This proposal describes a detailed 5-year training program for the development of an academic career in rheumatology, with a special focus in geriatrics. This principal investigator has shown her firm commitment to an academic career in her specific field of study, and is perfectly poised to establish herself as an independently funded clinical investigator in geriatric rheumatology. She has completed all required coursework for the Masters in Clinical Research at UCLA. She has also completed her written thesis and is preparing for the oral presentation her thesis to her Advisory Committee. The training activities as outlined in this proposal will build upon a foundation of clinical/research skills and allow her to develop into an independent scientist capable of performing translational studies (biomarker discovery and development) in the field of geriatric rheumatology. Through formal coursework and informal training over the 5-year award, she will gain expertise in aging, basic immunology, building/managing large biomarker databases, and advanced multivariate statistical analyses. Drs. Theodore Hahn, Harold Paulus and Dr. Daniel Furst, are nationally and internationally recognized researches in the field of geriatrics and rheumatoid arthritis clinical trials;they will jointly mentor the scientific development of this principal investigator. A Mentorship Advisory Committee, consisting of three successful biostatistical/laboratory researchers will advise the candidate by providing scientific and career guidance (Drs. Elaine Reed, Betty Tsao, and David Elashoff). Despite significant advances in rheumatoid arthritis (RA) treatment options, clinicians still face challenges in treating the complex older RA patient with comorbid conditions. Up to 1/3 of RA patients treated with a TNF inhibitor have minimal to no improvement;this causes unnecessary time spent on a costly immunosuppressive agent with the potential for toxicity. Consequently, the earlier a clinician can determine if a patient will respond to therapy, the sooner one can arrive at the optimal therapeutic regimen. We hypothesize that the early assessment of biomarkers when starting a TNF inhibitor in older RA patients can aid in predicting response to therapy. We will test our hypothesis by evaluating the utility of 1) a T-cell immune response assay, 2) a readily available multiplex protein profile array, 3) a targeted set of promising markers and 4) clinical characteristics specific to the older RA patient, for early prediction of therapeutic response. In a cohort of 150 older RA patients initiating a new TNF inhibitor we will: 1) Determine the association of biomarkers with both 'status'and 'response'short-term (initial 3 months) RA outcome measures, 2) Examine the association between biomarkers (at baseline, 1 month, and 3 months) and long-term RA patients'clinical disease status at 6, 12, and 24 months (DAS28/ESR, HAQ-DI, and radiographic progression), 3) Determine the clinical characteristics specific to the older RA population (comorbidity measures, age, polypharmacy) that predict whether or not he/she will achieve minimal disease activity (MDA;DAS28/ESR<2.85) criteria over the 2-year study, and 4) Develop a statistical model using both clinical markers and biomarkers to predict therapeutic response (EULAR and ACR Response) in the older RA patient. Our central contention is that there is a great need to develop and evaluate biomarkers for early identification of therapeutic response in RA, especially for older RA patients. We anticipate that the results of this 5-year study, utilizing a combination of clinical and biomarker data will improve the rheumatologists'ability to more rapidly select the optimal therapeutic regimen in each older RA patient, in the clinical setting.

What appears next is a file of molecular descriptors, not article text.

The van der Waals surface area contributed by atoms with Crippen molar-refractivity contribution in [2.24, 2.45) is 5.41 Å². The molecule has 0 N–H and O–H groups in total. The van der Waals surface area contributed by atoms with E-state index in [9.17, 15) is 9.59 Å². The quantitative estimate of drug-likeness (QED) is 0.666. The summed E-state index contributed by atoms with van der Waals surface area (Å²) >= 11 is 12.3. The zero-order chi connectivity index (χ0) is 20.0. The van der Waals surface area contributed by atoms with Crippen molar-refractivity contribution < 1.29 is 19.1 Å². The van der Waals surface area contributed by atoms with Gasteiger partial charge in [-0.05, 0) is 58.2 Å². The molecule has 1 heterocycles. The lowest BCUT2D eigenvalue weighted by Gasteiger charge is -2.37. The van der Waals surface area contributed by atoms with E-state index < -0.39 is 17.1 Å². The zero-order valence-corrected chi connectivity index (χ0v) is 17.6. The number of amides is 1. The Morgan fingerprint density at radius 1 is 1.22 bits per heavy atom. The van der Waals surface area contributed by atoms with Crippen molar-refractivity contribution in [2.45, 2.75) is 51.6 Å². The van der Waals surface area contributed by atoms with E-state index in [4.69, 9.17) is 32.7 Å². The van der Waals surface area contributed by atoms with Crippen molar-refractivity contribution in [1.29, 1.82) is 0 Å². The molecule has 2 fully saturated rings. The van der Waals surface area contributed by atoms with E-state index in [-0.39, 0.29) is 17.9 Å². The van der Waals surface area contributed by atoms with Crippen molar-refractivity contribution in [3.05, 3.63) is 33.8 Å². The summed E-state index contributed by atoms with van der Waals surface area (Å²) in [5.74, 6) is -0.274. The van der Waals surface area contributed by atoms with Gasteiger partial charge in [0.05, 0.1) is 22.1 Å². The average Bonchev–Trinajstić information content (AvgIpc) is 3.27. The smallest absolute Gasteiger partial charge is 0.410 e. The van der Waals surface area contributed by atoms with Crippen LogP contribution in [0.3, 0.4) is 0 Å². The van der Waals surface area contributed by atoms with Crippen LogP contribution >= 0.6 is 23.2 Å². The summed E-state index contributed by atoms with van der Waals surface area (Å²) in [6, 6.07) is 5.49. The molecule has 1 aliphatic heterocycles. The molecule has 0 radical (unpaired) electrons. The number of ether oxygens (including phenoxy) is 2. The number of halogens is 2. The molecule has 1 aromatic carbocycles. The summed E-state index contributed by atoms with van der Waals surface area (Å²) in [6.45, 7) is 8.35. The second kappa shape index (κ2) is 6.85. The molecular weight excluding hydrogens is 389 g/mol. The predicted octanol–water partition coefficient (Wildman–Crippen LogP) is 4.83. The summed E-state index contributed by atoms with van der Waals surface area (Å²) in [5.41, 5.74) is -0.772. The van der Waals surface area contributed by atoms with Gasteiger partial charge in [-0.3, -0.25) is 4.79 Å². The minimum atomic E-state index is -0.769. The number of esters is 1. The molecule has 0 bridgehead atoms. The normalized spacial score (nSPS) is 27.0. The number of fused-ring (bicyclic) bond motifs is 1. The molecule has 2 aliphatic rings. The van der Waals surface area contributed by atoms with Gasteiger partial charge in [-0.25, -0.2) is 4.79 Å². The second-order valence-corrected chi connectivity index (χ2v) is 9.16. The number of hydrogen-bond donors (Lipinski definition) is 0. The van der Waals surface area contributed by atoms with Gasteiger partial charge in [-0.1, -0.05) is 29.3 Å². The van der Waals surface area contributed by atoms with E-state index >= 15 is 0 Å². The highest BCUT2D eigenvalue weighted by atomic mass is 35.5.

Our central contention is that there is a great need to develop and evaluate biomarkers/clinical markers for early identification of therapeutic response in RA, especially for older RA patients. We anticipate that the results of this 5-year study, utilizing a combination of clinical data as well as the T-cell immune response assay, cytokine profiling, a targeted set of biomarkers, and clinical characteristics will improve the rheumatologists'ability to manage older RA patients in the clinical setting.
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